Application to a sample of 320,000 international news stories published through RSS flows by 31 daily newspapers in 2015
Claude Grasland, “International news flow theory revisited through a space–time interaction model”, International Communication Gazette, 82(3), 2019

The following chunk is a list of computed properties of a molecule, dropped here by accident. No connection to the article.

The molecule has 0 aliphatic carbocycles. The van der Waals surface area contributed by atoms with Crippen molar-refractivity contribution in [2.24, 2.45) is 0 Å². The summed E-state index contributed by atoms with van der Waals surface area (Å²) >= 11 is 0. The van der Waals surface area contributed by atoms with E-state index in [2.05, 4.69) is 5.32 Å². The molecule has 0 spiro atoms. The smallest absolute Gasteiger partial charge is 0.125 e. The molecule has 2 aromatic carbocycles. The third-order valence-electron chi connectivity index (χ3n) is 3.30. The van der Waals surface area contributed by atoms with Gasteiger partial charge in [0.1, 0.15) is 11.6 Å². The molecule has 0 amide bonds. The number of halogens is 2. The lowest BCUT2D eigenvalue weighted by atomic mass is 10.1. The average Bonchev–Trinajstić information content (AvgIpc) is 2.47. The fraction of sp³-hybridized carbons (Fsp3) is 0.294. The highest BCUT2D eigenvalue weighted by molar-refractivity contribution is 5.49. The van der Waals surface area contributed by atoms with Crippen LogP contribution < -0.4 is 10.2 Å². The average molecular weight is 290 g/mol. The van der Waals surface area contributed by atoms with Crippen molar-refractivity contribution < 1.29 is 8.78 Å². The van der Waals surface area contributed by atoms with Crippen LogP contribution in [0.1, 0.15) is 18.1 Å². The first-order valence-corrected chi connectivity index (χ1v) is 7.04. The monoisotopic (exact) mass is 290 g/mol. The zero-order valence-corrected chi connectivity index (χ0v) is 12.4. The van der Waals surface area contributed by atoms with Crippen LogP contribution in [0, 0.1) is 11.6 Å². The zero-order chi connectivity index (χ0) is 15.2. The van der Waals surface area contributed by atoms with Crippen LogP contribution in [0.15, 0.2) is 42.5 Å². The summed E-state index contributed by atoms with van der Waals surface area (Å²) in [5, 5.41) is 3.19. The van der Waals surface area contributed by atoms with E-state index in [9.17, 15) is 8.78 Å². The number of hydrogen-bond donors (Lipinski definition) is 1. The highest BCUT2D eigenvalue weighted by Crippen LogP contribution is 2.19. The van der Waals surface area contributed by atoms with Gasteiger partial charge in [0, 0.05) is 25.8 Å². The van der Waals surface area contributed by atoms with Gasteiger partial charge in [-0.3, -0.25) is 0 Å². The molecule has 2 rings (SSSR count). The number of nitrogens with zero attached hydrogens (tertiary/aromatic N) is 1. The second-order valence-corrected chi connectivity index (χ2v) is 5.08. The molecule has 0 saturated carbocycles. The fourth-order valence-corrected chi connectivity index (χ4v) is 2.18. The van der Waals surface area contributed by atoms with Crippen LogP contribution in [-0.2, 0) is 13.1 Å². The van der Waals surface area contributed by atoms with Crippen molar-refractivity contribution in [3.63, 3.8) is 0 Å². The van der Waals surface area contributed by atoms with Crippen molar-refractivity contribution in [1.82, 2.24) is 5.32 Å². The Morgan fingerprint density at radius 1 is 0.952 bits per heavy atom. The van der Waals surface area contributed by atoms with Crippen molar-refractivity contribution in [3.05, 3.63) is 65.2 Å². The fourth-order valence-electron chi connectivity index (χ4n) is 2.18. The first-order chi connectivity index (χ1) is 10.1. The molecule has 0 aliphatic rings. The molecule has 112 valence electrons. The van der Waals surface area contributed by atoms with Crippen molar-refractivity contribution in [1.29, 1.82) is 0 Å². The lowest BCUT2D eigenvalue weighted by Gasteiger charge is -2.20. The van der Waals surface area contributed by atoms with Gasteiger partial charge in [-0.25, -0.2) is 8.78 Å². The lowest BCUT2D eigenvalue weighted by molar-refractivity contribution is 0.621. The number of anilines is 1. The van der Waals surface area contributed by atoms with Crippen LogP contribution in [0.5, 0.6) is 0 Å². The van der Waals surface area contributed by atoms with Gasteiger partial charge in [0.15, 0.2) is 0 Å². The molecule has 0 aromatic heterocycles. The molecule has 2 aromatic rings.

This article proposes a quantitative model of the circulation of foreign news based on a gravity-like model of spatial interaction disaggregated by time, media, and countries of interest. The analysis of international RSS news stories published by 31 daily newspapers in 2015 demonstrates, first, that many of the laws of circulation of international news predicted half a century ago by Galtung and Ruge and by Östgaard are still valid. The salience of countries in media remains strongly determined by size effects (area, population), with prominent coverage of rich countries (GDP/capita) with elite status (permanent members of United Nations Security Council, the Holy See). The effect of geographical distance and a common language remains a major factor of media coverage in newsrooms. Contradicting the flat world hypothesis, global journalism remains an exception, and provincialism is the rule. The disaggregation of the model by media demonstrates that newspapers are not following exactly the same rules and are more or less sensitive to distance, a common language or elite status. The disaggregation of the model by week suggests that the rules governing foreign news can be temporarily modified by exceptional events that eliminate the usual effects of salience and relatedness, producing short periods of “global consensus” that can benefit small, poor, and remote countries. The residuals of the model help to identify countries that are characterized by a permanent excess of media coverage (like the US or the Australia in our sample) or media that received a coverage more important than usual during several months (Yemen, Ukraine) or years (Syria, Greece) because a situation of long-term political or economic crisis..